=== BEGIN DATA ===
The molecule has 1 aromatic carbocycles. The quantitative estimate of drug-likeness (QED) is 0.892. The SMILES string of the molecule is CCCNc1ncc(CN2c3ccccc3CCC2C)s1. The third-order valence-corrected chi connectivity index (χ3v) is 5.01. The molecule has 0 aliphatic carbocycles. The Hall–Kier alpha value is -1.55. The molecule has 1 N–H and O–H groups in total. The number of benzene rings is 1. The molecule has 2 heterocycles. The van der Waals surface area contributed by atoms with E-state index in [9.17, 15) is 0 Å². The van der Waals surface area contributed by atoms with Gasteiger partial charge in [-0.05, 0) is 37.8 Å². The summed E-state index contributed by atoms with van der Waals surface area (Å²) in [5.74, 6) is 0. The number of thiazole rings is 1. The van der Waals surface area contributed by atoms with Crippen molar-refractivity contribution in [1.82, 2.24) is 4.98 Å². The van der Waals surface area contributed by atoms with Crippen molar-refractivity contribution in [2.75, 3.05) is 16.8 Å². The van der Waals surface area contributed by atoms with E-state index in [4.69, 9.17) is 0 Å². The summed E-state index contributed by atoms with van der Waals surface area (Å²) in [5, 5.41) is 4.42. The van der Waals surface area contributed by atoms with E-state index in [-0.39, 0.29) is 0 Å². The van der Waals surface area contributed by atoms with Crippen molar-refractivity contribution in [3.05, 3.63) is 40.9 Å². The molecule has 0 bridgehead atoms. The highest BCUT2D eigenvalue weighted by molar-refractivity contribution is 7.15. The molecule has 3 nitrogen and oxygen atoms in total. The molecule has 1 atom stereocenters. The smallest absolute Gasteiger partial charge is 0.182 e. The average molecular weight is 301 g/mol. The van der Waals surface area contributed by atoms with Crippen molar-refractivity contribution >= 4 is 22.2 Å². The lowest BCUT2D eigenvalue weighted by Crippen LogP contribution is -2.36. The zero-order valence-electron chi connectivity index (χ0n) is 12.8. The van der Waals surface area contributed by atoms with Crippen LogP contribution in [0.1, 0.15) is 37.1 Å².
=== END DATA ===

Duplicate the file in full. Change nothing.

The molecule has 1 aromatic carbocycles. The quantitative estimate of drug-likeness (QED) is 0.892. The SMILES string of the molecule is CCCNc1ncc(CN2c3ccccc3CCC2C)s1. The third-order valence-corrected chi connectivity index (χ3v) is 5.01. The molecule has 0 aliphatic carbocycles. The Hall–Kier alpha value is -1.55. The molecule has 1 N–H and O–H groups in total. The number of benzene rings is 1. The molecule has 2 heterocycles. The van der Waals surface area contributed by atoms with E-state index in [9.17, 15) is 0 Å². The van der Waals surface area contributed by atoms with Gasteiger partial charge in [-0.05, 0) is 37.8 Å². The summed E-state index contributed by atoms with van der Waals surface area (Å²) in [5.74, 6) is 0. The number of thiazole rings is 1. The van der Waals surface area contributed by atoms with Crippen molar-refractivity contribution in [1.82, 2.24) is 4.98 Å². The van der Waals surface area contributed by atoms with Crippen molar-refractivity contribution in [2.75, 3.05) is 16.8 Å². The van der Waals surface area contributed by atoms with E-state index in [4.69, 9.17) is 0 Å². The summed E-state index contributed by atoms with van der Waals surface area (Å²) in [5, 5.41) is 4.42. The van der Waals surface area contributed by atoms with E-state index in [-0.39, 0.29) is 0 Å². The van der Waals surface area contributed by atoms with Crippen molar-refractivity contribution in [3.05, 3.63) is 40.9 Å². The molecule has 0 bridgehead atoms. The highest BCUT2D eigenvalue weighted by molar-refractivity contribution is 7.15. The molecule has 3 nitrogen and oxygen atoms in total. The molecule has 1 atom stereocenters. The smallest absolute Gasteiger partial charge is 0.182 e. The average molecular weight is 301 g/mol. The van der Waals surface area contributed by atoms with Crippen molar-refractivity contribution >= 4 is 22.2 Å². The lowest BCUT2D eigenvalue weighted by Crippen LogP contribution is -2.36. The zero-order valence-electron chi connectivity index (χ0n) is 12.8. The van der Waals surface area contributed by atoms with Crippen LogP contribution in [0.1, 0.15) is 37.1 Å².